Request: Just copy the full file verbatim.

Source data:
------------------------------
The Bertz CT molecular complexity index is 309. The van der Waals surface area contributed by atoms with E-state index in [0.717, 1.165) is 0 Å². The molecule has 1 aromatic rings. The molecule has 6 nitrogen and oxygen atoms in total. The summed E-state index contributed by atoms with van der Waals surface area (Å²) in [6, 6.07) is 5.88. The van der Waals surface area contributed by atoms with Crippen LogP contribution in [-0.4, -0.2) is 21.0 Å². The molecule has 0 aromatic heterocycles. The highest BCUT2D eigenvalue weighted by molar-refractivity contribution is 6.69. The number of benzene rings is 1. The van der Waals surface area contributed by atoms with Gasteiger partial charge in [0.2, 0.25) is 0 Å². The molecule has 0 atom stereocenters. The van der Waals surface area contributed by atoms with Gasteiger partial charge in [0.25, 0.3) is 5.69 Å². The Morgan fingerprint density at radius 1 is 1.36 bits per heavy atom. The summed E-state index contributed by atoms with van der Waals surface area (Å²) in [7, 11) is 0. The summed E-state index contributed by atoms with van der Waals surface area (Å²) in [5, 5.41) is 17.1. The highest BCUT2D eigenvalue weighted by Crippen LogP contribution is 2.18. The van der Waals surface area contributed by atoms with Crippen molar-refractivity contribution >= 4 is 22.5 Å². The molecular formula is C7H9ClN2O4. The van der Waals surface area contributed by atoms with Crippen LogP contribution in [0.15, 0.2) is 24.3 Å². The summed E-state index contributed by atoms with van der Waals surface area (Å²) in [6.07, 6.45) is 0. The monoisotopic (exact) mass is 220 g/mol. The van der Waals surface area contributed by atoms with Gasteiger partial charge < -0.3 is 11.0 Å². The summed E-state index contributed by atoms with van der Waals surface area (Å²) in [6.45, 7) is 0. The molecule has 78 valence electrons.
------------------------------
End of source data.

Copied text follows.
The Bertz CT molecular complexity index is 309. The van der Waals surface area contributed by atoms with E-state index in [0.717, 1.165) is 0 Å². The molecule has 1 aromatic rings. The molecule has 6 nitrogen and oxygen atoms in total. The summed E-state index contributed by atoms with van der Waals surface area (Å²) in [6, 6.07) is 5.88. The van der Waals surface area contributed by atoms with Crippen LogP contribution in [-0.4, -0.2) is 21.0 Å². The molecule has 0 aromatic heterocycles. The highest BCUT2D eigenvalue weighted by molar-refractivity contribution is 6.69. The number of benzene rings is 1. The van der Waals surface area contributed by atoms with Gasteiger partial charge in [0.2, 0.25) is 0 Å². The molecule has 0 atom stereocenters. The van der Waals surface area contributed by atoms with Gasteiger partial charge in [0.25, 0.3) is 5.69 Å². The Morgan fingerprint density at radius 1 is 1.36 bits per heavy atom. The summed E-state index contributed by atoms with van der Waals surface area (Å²) in [7, 11) is 0. The summed E-state index contributed by atoms with van der Waals surface area (Å²) in [5, 5.41) is 17.1. The highest BCUT2D eigenvalue weighted by Crippen LogP contribution is 2.18. The van der Waals surface area contributed by atoms with Crippen molar-refractivity contribution >= 4 is 22.5 Å². The molecular formula is C7H9ClN2O4. The van der Waals surface area contributed by atoms with Crippen LogP contribution in [0.15, 0.2) is 24.3 Å². The summed E-state index contributed by atoms with van der Waals surface area (Å²) in [6.07, 6.45) is 0. The monoisotopic (exact) mass is 220 g/mol. The van der Waals surface area contributed by atoms with Gasteiger partial charge < -0.3 is 11.0 Å². The summed E-state index contributed by atoms with van der Waals surface area (Å²) in [6.45, 7) is 0. The molecule has 78 valence electrons.